It gets put to us that 70 or 97% of the energy from the wood we burn in an open hearth system goes straight out the chimney into the atmosphere, that thin gaseous layer encompassing Earth, sustaining life. I say, it’s a good thing to keep that in mind, at all times too.
Here’s the original construction I have uncovered, a pit, bricked on bottom and sides to make a box under the burning fire for containing ash. It would have had a cast iron cover with a removable grate under the fire that let ash and cinders fall through. These cast iron covers, they take time, dedication and so much money to find and acquire that I have gone to plan “B”, fill it in, but in a way to preserve it.
So I put a not cast sheet of iron, cheap & easily bought, lid on sealing the ash bunker off and giving me relief from the cold and damp ground under there.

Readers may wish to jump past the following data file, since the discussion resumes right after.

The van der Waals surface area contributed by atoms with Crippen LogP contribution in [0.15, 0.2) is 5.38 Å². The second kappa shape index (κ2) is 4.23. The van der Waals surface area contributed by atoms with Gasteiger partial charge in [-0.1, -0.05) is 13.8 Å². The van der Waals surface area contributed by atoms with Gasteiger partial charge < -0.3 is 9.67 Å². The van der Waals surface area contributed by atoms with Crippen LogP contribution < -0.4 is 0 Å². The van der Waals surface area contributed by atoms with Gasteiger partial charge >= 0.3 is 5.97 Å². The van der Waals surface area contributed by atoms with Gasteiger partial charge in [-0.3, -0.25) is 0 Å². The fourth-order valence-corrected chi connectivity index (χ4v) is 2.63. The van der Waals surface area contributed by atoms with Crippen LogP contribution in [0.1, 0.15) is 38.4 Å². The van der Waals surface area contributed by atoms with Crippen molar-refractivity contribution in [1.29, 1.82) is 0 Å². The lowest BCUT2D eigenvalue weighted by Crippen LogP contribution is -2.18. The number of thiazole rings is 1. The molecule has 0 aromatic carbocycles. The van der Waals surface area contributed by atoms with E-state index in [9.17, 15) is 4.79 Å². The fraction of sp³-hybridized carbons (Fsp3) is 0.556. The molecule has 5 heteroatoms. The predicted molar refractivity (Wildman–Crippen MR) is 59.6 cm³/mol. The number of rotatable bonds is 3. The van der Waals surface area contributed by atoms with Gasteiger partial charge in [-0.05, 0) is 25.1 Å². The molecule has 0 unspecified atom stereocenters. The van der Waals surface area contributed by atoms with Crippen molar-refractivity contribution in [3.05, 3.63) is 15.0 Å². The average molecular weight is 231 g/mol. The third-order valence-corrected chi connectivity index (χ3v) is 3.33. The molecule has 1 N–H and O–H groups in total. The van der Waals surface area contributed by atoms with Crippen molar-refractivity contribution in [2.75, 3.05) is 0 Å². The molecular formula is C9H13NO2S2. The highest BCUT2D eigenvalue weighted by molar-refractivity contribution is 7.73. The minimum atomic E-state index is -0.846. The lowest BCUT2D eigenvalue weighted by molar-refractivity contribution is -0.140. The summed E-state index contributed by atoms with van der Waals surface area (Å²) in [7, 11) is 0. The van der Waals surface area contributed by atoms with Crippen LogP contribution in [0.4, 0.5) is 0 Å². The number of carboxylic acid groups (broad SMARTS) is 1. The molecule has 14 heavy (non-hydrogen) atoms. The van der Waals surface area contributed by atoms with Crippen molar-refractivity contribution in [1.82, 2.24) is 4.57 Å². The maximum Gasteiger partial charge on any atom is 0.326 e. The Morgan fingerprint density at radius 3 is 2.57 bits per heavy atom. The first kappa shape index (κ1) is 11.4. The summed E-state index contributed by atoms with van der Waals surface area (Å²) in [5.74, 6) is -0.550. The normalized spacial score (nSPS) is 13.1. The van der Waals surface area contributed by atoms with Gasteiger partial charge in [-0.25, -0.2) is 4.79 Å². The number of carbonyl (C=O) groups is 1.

Then I dump a bunch of junk, empty glass bottles, on top of that and then filled it with sand, good for bedding in my old tiles, “Blues” they are called because part way through the kiln burn the tile makers had cut off the oxygen flow to the fire so it would just smoulder and this
turned the red clay blue. These ones have been around this house a while, now I’ll put them back where they go best.
Back to the so-called inefficiencies of this system. I doubt it, and what irritates me about the claim is the smugness. We attach these magical numbers 7o% 97% and look back in such disdain at the ones who thought up chimneys. But when I look, what I see is far from a simple chute funnelling smoke and heat to the air outside. As much as for heating it is a food preservation and cooking system which alone punches some big holes in the efficiency equation propagated by the ecologists.
This pig thing has come up unexpectedly and has diverted me necessarily from the restoration work in the front room
at hand because in order to smoke the pig I’ve got to get the fireplace in order. Still, seen from the holistic point of view it’s all part of the same process.